From the July 2006 issue of Entrepreneur

Go to Google Maps and type in "Chicago airport." Click the "Satellite" button to view the satellite imagery. Zoom in two or three clicks until O'Hare International begins to take shape, then travel north a few clicks-bull's-eye! There's the Target store.

Like Target, businesses around airports have been advertising on their rooftops for years, knowing that overhead traffic brings an audience. With the explosion of satellite imagery on the internet, every rooftop in the country is now a trafficked fly zone. So should entrepreneurs paint their roofs?

Before you grab your paint bucket, consider the fact that the satellite images used by Google and others are not live shots-many are years old. So if you paint your rooftop, don't expect immediate results.

"If you're going to paint your building, you probably should be in a fast-growth area," says Perry Marshall, founder of Perry S. Marshall & Associates, an Oak Park, Illinois-based internet marketing and consulting firm. Marshall explains that search companies are more likely to update these areas to keep their information accurate: "This stuff costs money, and they're only going to update where they need to."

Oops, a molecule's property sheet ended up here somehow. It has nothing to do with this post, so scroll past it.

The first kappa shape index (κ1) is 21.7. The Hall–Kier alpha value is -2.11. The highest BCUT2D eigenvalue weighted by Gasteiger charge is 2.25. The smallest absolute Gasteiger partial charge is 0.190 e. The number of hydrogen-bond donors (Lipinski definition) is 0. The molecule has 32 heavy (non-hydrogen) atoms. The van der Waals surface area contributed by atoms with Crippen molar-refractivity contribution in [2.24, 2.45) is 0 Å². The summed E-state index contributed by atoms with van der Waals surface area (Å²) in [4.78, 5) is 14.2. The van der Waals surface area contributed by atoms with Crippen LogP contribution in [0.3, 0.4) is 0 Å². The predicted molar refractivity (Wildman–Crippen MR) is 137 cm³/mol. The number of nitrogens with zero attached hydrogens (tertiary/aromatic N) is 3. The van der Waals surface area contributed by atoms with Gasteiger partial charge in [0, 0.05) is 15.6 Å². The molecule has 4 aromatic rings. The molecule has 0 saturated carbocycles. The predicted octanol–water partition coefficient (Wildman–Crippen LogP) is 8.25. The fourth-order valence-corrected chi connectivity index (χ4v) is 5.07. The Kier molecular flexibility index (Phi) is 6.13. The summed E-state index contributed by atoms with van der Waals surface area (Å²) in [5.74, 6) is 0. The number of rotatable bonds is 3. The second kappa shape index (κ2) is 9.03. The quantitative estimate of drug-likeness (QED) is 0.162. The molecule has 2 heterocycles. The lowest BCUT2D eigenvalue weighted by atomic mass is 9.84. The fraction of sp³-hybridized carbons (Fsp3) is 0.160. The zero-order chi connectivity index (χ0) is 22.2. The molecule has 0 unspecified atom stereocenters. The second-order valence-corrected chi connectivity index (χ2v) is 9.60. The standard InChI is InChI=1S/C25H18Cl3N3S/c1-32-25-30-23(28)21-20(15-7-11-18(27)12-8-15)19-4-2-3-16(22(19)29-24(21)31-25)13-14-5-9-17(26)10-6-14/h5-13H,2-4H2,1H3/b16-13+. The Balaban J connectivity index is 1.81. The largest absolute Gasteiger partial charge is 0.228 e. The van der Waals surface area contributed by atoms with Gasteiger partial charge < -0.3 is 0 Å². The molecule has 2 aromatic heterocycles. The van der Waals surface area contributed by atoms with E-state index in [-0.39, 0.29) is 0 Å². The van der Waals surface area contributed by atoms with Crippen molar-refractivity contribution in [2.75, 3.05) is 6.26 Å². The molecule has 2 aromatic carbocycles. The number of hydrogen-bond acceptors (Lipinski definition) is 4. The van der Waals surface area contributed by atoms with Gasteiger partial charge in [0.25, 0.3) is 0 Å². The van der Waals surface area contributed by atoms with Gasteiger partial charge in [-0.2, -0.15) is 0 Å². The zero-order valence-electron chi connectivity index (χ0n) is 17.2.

While painting your rooftop may be a good long-term strategy, you can get immediate results by creating a map mash-up. Map mash-ups combine maps with related information-anything ranging from census data to information on American Idol contestants. For its final season, The Sopranos' website partnered with Google Maps to highlight the locations of the show's fictional characters-even linking to video clips.

A map mash-up could be a great marketing tool for a business with multiple locations. Whether you use your rooftop as a billboard or use the power and creativity of mash-ups, one thing is certain: Cartography hasn't been this hot since the Age of Exploration.